• 11 from the Latin American and Caribbean Group:
    • Argentina, Brazil, Costa Rica, Cuba, Dominican Republic, Ecuador, Guatemala, Honduras, Mexico, Paraguay, Peru
  • 10 from the Western European and Others Group:
    • Australia, Canada, Finland, France, Germany, Ireland, Italy, Netherlands, United Kingdom, United States

The Commission would meet each year in regular session for six weeks during March and April in Geneva, Switzerland. In January 2004, Australia was elected as chair of the 60th Session. In January 2005, Indonesia was elected chair of the 61st Session. Peru was elected chair of the 62nd Session in January 2006. The Commission held its final meeting in Geneva on March 27, 2006.

Human Rights in India

  • Enunciated in the Constitution:
    • Since inception, the Indian Constitution incorporated most of the rights enumerated in the Universal Declaration in two parts, the Fundamental Rights and the Directive Principles of State Policy.
    • Fundamental Rights: Articles 12 to 35 of the Constitution. These include the Right to Equality, Right to Freedom, Right Against Exploitation, Right to Freedom of Religion, Cultural & Educational Rights, Saving of Certain Laws and Right to Constitutional Remedies.
    • Directive Principles of State Policy: Article 36 to 51 of the Constitution. These include ‘right to social security, right to work, to free choice of employment, and protection against unemployment, right to equal pay for equal work, right to existence worthy of human dignity, right to free & compulsory education, equal justice & free legal aid and the principles of policy to be followed by the State.’
  • Statutory Provisions:
    • Protection of Human Rights Act, 1993 (as amended in 2019) provided for the constitution of a National Human Rights Commission at the Union level, which steers State Human Rights Commission in States and Human Rights Courts for better protection of Human Rights and for matters connected there with or incidental thereto.
  • Recent Events:
    • The human rights situation in Jammu and Kashmir (J&K) following the dilution of Article 370 and the passage of the Citizenship (Amendment) Act (CAA) have brought renewed international focus on India’s human rights practice.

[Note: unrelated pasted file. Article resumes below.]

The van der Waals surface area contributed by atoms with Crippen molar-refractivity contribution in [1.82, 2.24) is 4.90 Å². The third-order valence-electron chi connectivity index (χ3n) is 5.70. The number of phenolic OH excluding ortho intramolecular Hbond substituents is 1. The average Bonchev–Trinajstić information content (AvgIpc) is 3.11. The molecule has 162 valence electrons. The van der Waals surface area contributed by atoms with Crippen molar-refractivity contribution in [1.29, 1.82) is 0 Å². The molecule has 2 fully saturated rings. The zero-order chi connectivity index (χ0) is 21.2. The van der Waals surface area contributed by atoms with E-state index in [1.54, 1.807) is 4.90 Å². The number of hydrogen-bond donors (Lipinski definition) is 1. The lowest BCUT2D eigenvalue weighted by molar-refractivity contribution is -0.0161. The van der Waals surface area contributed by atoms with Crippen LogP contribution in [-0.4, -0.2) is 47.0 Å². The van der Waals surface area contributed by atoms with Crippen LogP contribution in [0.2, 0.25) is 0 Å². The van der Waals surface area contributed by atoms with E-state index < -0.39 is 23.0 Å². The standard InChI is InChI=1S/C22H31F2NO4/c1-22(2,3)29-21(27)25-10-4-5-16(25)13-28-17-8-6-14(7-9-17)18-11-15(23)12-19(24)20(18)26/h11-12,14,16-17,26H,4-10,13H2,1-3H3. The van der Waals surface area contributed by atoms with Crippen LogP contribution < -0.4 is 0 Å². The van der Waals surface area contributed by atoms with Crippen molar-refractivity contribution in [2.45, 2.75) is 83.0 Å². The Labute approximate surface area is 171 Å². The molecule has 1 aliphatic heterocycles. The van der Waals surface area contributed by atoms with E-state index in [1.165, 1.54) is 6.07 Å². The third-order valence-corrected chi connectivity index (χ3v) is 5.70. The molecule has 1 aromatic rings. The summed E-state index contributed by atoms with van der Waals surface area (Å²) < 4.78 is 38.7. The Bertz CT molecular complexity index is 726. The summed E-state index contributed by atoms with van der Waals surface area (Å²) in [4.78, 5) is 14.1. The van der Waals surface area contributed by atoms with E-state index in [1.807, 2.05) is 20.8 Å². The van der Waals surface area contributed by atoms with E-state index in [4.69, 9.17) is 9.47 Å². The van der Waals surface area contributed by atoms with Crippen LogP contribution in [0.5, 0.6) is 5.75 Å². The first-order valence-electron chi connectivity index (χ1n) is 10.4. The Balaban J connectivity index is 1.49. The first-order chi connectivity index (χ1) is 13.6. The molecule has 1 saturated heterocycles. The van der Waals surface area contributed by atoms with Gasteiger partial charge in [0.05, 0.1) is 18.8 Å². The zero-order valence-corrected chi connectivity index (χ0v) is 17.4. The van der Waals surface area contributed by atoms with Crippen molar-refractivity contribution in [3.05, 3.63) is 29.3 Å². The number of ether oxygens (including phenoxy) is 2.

• Since 2014, the government has cancelled the registration of more than 14,000 NGOs under the Foreign Contribution Regulation Act (FCRA). It has also mainly targeted its own critics.
    • Scores of hate crimes against Muslims and other religious groups, ethnic groups, including Dalits and Adivasi (an indigenous tribal people), as well as caste and gender-based crimes, took place across the country in 2019.
    • The Freedom in the World 2020 report ranked India at the 83rd position, along with Timor-Leste and Senegal. India’s score fell by four points to 71, the worst decline among the world’s 25 largest democracies this year.
    • Measures Taken by Government during the Pandemic:
      • During the Corona pandemic, the government ensured the right to food of every person through the Pradhan Mantri Garib Kalyan Yojana, so that no one would go hungry.
      • Apart from this, wages have been increased under MGNREGA for the empowerment of workers in rural areas. The government directly transferred money to the accounts of migrant labourers affected by Covid-19, to ensure the protection of their rights.

Criticism on UNHRC

The Commission was repeatedly criticized for the composition of its membership. In particular, several of its member countries themselves had dubious human rights records, including states whose representatives had been elected to chair the commission. Countries with records of human rights abuses like torture, extrajudicial killings, political imprisonment, and disappearances likely sought election to the Commission to project a positive international image. Commission membership also provided some political shelter from criticism of these abuses.

Another criticism was that the Commission did not engage in constructive discussion of human rights issues, but was a forum for politically selective finger-pointing and criticism. The desire of states with problematic human rights records to be elected to the Commission was viewed largely as a way to defend themselves from such attacks.